Definitions

from The Century Dictionary and Cyclopedia

  • n. Plural of carex, 2.

Etymologies

Sorry, no etymologies found.

Examples

  • The change in the native vegetation of the planted part of the heath was most remarkable, -- more than is generally seen in passing from one quite different soil to another; not only the proportional numbers of the heath plants were wholly changed, but twelve species of plants (not counting grasses and carices) flourished in the plantations, which could not be found on the heath.

    The Atlantic Monthly, Volume 18, No. 108, October, 1866

  • The wildest of wild hay, made chiefly of carices and rushes, was sold at from two to three hundred dollars per ton on ranches.

    Steep Trails

  • On the margin of the meadow darling linnaea was in its glory; purple panicled grasses in full flower reached over my head, and some of the carices and ferns were almost as tall.

    Travels in Alaska

  • The change in the native vegetation of the planted part of the heath was most remarkable, more than is generally seen in passing from one quite different soil to another: not only the proportional numbers of the heath-plants were wholly changed, but twelve species of plants (not counting grasses and carices) flourished in the plantations, which could not be found on the heath.

    On the Origin of Species~ Chapter 03 (historical)

  • One of the four canoes, which had taken the Indians to the gathering of the Juvias, was filled in great part with that species of reeds (carices) of which the blow-tubes are made.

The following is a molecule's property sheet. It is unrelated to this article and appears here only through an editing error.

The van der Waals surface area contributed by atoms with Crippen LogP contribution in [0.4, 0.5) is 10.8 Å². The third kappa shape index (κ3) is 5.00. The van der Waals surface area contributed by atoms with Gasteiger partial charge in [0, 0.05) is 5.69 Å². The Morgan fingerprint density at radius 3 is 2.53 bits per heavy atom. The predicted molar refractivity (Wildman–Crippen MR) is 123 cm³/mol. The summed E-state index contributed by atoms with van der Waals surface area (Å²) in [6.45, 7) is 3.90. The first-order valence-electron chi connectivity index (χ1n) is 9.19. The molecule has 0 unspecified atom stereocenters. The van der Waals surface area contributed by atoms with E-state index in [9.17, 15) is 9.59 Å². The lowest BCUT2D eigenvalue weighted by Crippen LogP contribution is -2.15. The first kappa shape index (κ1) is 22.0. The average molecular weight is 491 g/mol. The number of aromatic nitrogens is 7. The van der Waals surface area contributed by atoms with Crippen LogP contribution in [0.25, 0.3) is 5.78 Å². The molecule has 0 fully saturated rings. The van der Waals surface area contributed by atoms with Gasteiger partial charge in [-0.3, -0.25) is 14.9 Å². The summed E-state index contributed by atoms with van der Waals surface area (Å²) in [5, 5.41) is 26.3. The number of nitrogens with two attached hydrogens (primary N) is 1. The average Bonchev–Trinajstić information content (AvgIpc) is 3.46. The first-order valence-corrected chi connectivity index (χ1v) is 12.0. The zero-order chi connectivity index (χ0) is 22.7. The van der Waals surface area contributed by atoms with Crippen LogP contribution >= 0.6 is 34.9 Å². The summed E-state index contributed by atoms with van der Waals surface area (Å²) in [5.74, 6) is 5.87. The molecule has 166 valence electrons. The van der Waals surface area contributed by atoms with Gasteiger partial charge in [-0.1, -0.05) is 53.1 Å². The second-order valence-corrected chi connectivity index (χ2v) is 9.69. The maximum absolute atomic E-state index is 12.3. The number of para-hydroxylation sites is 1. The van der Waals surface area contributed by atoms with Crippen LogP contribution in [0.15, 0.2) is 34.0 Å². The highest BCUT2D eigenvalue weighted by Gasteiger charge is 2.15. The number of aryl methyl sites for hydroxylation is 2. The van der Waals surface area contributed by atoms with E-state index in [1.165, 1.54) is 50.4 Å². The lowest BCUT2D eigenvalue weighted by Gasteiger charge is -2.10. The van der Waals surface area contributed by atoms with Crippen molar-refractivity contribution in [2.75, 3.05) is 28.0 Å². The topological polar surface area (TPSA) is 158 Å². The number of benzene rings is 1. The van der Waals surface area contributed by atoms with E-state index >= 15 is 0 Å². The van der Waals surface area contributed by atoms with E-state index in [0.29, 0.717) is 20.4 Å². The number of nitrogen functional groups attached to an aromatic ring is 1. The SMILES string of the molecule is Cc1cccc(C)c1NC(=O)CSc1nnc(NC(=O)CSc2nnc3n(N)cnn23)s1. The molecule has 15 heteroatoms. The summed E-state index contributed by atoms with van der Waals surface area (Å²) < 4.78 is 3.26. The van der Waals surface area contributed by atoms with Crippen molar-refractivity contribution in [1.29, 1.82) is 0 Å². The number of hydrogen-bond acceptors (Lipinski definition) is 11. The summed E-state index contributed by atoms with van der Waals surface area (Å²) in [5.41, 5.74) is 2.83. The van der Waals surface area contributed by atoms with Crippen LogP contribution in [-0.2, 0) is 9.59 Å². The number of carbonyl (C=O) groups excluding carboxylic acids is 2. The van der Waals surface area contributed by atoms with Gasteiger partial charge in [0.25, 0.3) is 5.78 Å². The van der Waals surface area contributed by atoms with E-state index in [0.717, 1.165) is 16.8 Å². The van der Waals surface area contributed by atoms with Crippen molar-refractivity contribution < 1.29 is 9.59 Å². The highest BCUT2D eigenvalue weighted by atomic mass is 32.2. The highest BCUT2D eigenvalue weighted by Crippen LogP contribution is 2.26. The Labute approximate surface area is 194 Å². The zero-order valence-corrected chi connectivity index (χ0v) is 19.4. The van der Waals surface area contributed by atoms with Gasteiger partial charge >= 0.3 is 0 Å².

Travels to the Equinoctial Regions of America

  • These carices come from the foot of the mountains of Yumariquin and Guanaja.

    Travels to the Equinoctial Regions of America

  • Their true home is on the cold table-lands of Thibet and Tartary, or still higher up among the mountain valleys of the Himalayas, where they feed on grass or the smaller species of carices.

    The Plant Hunters Adventures Among the Himalaya Mountains

  • Nor can the benefit thus derived be insignificant, for a considerable [page 390] amount of pollen must be blown from the many wind-fertilised carices, grasses,

    Insectivorous Plants

  • * Drosera in a state of nature cannot fail to profit to a certain extent by this power of digesting pollen, as innumerable grains from the carices, grasses, rumices, fir-trees, and other wind-fertilised plants, which commonly grow in the same neighbourhood, will be inevitably caught by the viscid secretion surrounding the many glands.

    Insectivorous Plants

  • "Since the carices developed so nicely into flax, we have had one great comfort, which we had lost before, in being able to make and use paper.

    The Brick Moon, and Other Stories

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